The second third continues to see the black pepper up front alongside the spice which has become a bit stronger. The cocoa, cedar and earth add some flavor, but the whole profile is missing a touch of sweetness that could really tie it all together. While the burn continues to be a bit jagged, it’s even and hasn’t required any touch ups. Likewise, the ash continues to hold on strongly like before. I let the ash test its limits and it reaches over an inch and a half before I notice it about to fall off.
Moving into the final third the profile continues much as before, with pepper, spice, cocoa, cedar and earth making up the bulk of the flavors, though for some reason they seem to be fading out. There isn’t any harshness or bitter notes, but they just aren’t nearly as strong or flavorful as they had been. The burn has finally wandered off center, with a section falling behind and needing a little help. As the W-009 wraps up, I still find myself yearning for a bit more flavor, as the profile continues to fade into just general smokiness.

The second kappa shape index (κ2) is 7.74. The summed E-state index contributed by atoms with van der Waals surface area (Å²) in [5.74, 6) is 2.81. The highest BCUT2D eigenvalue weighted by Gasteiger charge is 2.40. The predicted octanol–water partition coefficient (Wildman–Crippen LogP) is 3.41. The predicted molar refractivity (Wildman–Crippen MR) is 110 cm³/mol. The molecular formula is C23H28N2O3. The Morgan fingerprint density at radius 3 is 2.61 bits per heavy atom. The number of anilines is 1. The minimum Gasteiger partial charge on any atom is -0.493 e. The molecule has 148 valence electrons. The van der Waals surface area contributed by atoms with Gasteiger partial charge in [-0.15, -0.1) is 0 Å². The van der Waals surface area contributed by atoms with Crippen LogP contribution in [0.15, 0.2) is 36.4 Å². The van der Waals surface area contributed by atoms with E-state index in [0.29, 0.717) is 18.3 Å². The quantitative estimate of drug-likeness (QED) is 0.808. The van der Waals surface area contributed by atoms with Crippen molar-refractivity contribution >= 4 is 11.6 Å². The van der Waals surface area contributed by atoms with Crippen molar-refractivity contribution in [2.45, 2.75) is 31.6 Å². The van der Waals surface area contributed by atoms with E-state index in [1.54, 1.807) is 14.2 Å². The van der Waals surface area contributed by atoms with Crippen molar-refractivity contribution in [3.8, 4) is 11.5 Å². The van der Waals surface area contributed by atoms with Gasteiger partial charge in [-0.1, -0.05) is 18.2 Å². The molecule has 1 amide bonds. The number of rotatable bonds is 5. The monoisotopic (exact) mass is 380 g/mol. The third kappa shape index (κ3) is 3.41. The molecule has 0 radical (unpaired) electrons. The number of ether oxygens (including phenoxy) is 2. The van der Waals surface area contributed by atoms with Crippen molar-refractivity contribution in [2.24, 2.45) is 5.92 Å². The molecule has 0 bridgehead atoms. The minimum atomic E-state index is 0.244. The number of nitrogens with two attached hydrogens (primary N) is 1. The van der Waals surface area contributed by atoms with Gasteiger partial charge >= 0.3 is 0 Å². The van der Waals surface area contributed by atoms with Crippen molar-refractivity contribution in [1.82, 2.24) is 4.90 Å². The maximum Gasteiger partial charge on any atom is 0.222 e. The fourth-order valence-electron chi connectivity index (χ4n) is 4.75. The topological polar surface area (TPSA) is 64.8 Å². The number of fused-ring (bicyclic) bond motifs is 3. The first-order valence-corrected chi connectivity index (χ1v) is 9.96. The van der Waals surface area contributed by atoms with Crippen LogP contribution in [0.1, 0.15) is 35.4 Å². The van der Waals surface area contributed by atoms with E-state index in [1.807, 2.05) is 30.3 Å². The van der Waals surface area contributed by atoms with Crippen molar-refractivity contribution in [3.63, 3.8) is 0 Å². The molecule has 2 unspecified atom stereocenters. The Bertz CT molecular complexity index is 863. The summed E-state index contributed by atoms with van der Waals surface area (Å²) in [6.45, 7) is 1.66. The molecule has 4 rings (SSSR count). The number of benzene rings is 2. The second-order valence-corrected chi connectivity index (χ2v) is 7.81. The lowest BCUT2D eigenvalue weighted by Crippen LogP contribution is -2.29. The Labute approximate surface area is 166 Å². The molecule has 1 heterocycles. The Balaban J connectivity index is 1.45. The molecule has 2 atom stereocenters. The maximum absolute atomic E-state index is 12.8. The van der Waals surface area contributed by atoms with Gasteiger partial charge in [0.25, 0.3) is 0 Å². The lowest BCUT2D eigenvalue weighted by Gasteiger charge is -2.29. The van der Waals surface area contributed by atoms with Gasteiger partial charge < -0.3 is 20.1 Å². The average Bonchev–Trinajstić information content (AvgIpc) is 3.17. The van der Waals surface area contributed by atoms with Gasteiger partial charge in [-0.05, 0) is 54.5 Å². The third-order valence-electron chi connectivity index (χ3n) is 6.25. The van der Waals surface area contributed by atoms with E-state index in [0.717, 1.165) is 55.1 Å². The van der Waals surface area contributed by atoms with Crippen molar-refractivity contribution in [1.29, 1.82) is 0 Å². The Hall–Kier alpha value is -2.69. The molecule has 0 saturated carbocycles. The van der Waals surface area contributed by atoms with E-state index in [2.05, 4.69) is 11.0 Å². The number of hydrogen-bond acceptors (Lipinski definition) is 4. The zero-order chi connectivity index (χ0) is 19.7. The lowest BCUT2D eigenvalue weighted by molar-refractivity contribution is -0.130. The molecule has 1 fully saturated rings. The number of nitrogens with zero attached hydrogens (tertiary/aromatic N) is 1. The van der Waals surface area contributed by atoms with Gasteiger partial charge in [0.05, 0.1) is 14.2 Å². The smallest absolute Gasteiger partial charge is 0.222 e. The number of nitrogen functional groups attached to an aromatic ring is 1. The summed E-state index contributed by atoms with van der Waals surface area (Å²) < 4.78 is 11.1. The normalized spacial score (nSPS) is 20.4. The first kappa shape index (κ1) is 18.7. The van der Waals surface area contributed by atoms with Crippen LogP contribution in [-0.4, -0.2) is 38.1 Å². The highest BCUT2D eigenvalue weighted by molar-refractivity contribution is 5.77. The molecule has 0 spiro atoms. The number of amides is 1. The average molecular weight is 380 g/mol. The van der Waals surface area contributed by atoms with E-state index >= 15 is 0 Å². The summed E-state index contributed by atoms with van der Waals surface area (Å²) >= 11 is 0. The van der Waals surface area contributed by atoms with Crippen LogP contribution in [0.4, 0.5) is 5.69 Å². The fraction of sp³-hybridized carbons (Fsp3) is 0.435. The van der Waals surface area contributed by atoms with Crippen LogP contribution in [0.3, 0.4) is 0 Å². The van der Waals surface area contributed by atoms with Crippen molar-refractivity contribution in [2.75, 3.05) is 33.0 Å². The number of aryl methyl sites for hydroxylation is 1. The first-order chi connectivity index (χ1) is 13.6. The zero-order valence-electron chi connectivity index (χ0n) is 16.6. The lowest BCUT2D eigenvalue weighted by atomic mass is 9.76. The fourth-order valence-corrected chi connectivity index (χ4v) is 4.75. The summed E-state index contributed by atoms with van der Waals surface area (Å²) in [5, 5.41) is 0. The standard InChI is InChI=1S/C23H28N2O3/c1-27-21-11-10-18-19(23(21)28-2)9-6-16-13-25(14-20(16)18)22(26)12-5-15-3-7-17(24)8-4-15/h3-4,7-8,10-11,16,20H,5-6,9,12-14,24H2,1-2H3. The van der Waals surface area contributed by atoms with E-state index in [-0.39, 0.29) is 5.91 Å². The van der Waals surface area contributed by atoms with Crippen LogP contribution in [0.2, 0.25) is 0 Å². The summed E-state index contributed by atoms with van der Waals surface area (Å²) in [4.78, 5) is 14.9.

- Construction across all three samples was fairly consistent, with only one sample having some flaky ash that didn’t hold on nearly as strong as the other two samples. It also needed one touch up in the middle that the other two did not.
- The band for the Vault series is quite large, covering up a little over a third of the W-009 Robusto.